Total traffic deaths on U.S. highways rose 5.6 percent in 2016 to a decade-high of 37,461, with truck-involved fatalities also increasing again, a new report found.
The National Highway Traffic Safety Administration (NHTSA) report said fatalities rose 2.6 percent to 1.18 deaths per 100 million miles driven, up from 1.15 one year earlier.
There were 4,317 fatalities in crashes involving large trucks, a gain of 5.4 percent and the highest since 2007. More than 70 percent of the fatalities were occupants of other vehicles. A total of 722 occupants of large trucks died in crashes in 2016.
The overall death total comes one year after fatalities rose 8.4 percent, the largest jump since 1964. The last time traffic deaths were higher was in 2007, when 41,259 were killed on U.S. roads.
Fatalities jumped in nearly every category with the exception of distracted drivers, which dipped 2.2 percent to 3,450. However, because that data relies on police reports, some experts question the reliability of the figure.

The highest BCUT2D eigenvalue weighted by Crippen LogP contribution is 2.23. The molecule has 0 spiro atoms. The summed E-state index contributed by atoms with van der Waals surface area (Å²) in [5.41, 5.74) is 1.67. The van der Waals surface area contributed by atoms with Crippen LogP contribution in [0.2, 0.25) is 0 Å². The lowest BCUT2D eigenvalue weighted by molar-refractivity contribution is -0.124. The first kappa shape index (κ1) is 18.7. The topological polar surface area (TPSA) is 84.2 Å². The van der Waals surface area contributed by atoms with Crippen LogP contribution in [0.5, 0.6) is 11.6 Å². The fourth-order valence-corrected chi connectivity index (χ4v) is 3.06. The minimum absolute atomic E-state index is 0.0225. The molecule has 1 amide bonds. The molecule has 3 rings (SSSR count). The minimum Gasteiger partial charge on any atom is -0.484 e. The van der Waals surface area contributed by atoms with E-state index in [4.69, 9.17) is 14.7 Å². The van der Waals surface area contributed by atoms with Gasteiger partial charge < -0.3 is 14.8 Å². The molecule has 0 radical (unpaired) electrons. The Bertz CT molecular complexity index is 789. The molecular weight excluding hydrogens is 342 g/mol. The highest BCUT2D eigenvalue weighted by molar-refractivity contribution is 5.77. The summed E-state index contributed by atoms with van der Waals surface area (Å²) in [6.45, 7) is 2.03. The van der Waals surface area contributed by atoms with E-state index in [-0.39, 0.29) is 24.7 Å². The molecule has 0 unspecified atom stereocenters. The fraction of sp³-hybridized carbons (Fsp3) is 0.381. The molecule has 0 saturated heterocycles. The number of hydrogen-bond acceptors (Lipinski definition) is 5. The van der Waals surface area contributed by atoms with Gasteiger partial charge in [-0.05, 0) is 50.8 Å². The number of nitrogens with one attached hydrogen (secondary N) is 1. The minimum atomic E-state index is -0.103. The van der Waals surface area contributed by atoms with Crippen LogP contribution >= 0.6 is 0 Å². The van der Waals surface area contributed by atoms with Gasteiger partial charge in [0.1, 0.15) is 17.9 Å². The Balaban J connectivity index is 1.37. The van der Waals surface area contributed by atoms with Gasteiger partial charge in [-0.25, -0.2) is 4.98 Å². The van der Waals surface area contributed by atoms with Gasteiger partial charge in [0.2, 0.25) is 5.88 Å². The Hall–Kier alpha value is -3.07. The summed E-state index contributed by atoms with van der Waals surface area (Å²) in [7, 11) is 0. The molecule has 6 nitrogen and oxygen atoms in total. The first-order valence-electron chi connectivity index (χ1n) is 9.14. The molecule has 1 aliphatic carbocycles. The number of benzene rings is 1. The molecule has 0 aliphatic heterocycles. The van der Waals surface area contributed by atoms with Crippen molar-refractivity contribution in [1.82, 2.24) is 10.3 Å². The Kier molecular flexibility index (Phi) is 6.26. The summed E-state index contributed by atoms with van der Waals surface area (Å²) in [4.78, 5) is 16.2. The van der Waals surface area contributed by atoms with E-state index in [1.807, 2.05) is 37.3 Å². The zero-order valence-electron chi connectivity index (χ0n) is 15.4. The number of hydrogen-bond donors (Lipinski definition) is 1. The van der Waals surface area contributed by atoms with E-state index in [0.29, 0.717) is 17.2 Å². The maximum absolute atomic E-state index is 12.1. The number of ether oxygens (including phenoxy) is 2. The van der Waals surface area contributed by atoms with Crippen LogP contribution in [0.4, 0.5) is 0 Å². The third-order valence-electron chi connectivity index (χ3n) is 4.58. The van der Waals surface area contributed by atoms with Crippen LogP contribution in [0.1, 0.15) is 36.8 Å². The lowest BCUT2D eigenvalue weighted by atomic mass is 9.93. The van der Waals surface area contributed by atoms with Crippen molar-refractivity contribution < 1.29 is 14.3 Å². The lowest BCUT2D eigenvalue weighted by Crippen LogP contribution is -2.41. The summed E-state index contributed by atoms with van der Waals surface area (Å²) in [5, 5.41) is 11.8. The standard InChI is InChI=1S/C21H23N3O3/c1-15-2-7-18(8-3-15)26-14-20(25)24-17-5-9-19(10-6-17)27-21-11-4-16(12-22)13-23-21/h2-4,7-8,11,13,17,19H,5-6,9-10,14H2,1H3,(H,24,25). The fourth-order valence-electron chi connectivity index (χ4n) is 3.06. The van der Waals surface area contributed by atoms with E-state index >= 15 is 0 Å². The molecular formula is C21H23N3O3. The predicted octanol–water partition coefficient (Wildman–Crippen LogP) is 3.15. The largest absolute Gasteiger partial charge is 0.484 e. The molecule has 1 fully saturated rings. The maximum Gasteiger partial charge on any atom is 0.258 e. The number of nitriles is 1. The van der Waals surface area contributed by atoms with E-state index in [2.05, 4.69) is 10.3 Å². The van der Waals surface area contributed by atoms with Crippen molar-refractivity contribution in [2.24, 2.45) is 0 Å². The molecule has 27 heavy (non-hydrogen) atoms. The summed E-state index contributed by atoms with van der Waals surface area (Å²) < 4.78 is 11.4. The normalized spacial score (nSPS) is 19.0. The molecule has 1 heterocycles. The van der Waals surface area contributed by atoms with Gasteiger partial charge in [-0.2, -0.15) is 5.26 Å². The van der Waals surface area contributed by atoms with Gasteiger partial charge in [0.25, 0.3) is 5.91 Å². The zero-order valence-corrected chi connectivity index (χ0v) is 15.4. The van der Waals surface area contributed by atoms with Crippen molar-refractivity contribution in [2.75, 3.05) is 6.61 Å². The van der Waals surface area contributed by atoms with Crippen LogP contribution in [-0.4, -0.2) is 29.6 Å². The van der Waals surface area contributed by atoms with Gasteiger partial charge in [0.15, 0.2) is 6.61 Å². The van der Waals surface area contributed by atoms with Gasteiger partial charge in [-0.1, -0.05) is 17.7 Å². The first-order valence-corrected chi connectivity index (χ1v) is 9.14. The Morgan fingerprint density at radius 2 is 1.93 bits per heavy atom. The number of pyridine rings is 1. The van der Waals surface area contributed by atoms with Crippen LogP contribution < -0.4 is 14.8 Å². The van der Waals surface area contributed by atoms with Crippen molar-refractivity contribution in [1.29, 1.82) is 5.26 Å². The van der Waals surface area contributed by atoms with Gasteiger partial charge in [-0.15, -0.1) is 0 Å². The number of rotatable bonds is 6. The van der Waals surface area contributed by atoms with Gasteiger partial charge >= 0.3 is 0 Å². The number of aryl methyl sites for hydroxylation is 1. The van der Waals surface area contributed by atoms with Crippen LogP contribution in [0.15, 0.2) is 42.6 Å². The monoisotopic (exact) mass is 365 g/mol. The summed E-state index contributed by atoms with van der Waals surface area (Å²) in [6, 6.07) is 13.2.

NHTSA said drunk driving deaths rose 1.7 percent and speeding-related deaths increased 4 percent. The agency said 2,500 deaths would have been prevented if all occupants wore safety belts.
“Too many states lack too many safety laws and that is contributing to this public health crisis,” said Jackie Gillan, president of the president of Advocates for Highway and Auto Safety. “At the federal level, critical safety standards that would make our highways safer for everyone are delayed or ignored.
Gillan called rear seat belt reminder systems, vehicle design improvements to reduce the severity of collisions with pedestrians and bicyclists, as well as wider promotion of automatic emergency braking systems.